Store-based environmental approaches to improve the availability of and access

to healthy food in underserved communities consist of two primary approaches:

developing new supermarkets/grocery stores and improving the selection and quality of food in existing smaller stores. Each approach has unique benefits and challenges (Flournoy & Treuhaft, 2005). Although strategies, such as offering financial incentives (e.g., tax credits, grant and loan programs) and using zoning regulations (e.g., “as of right” and “conditional use permits”), have been identified to be promising (IOM & NRC, 2009; Karpyn et al., 2010), developing new supermarkets involve a lengthy, complex process and may not be feasible in many communities (Bolen & Hecht, 2003; Flournoy & Treuhaft, 2005; IOM & NRC, 2009). Improving the availability of healthy food through existing smaller neighborhood stores can be a viable approach in communities (i.e., low income, inner-city and rural communities), with no or limited access to supermarkets and grocery stores (Bodor, Ulmer, Dunaway, Farley, & Rose, 2010;

Flournoy & Treuhaft, 2005; IOM & NRC, 2009).

To improve access to healthy food choices through existing smaller stores, there are several promising strategies, such as offering financial incentives, connecting with small business development, linking with wholesale distributors and local farmers, and providing training, technical assistance and other forms of marketing and promotion support (Flournoy & Treuhaft, 2005; Gittelsohn et al., 2012b). While promising, working with existing neighborhood stores faces many challenges that may vary from store to store, community to community, and rural areas versus urban areas (Flournoy & Treuhaft, 2005; Gittelsohn & Sharma, 2009). The limited literature shows the feasibility of some strategies (e.g., offering financial incentives and providing training and technical assistance for store owners) in underserved communities, and modest success of such strategies (often in combination with point-of-purchase information and community social marketing) in store sales or neighborhood purchase of promoted healthy food items (Bodor et al. 2010; Burtness, 2009; IOM & NRC, 2009; Gittelsohn et al., 2012b).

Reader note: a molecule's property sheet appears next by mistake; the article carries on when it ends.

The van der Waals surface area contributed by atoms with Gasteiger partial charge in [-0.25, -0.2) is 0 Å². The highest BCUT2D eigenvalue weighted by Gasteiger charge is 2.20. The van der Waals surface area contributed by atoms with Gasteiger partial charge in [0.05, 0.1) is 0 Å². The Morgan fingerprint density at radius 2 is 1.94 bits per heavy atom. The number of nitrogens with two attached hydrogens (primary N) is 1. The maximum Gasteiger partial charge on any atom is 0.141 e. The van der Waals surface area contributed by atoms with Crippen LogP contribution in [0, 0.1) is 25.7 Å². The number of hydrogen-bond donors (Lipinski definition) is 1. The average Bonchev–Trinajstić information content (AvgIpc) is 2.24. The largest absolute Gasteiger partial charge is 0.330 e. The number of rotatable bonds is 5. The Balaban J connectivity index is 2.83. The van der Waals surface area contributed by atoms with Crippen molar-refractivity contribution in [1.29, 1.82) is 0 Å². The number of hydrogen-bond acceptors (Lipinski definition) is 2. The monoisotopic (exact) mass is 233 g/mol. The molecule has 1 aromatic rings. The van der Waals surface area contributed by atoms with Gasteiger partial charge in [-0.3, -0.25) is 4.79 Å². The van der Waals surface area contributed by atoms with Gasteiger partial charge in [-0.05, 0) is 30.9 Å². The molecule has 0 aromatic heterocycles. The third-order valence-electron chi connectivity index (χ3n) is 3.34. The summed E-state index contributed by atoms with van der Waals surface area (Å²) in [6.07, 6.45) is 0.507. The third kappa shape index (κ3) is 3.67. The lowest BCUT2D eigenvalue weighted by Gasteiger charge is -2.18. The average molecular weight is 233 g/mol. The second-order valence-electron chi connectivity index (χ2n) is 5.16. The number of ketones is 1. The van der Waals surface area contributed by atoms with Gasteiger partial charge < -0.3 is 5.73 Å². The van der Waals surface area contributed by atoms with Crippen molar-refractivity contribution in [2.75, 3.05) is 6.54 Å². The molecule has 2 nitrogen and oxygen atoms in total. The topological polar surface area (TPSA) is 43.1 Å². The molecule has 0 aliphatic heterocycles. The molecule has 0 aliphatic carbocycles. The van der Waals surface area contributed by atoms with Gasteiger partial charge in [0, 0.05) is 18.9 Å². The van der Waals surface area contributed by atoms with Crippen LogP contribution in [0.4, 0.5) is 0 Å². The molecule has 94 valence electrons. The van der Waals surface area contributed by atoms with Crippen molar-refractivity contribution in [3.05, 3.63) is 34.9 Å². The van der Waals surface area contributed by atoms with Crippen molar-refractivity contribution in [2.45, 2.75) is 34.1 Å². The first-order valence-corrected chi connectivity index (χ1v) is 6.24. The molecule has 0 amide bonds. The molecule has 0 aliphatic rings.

There are four types of food store-based interventions: (1) provision of Pointof-Purchase (POP) information, (2) reduced prices and coupons, (3) increased availability, variety, and convenience of healthier foods, and (4) promotion and advertising (Escaron et al., 2013; Glanz & Yaroch, 2004). POP information includes shelf labels and/or signage that specifies healthy food choices based on established criteria, and is often combined with food demonstrations, taste testing, and other printed materials (such as posters, brochures, and/or fliers). Reduced prices and coupons involves reducing price and providing coupons for healthy food choices and/or fruits and vegetables.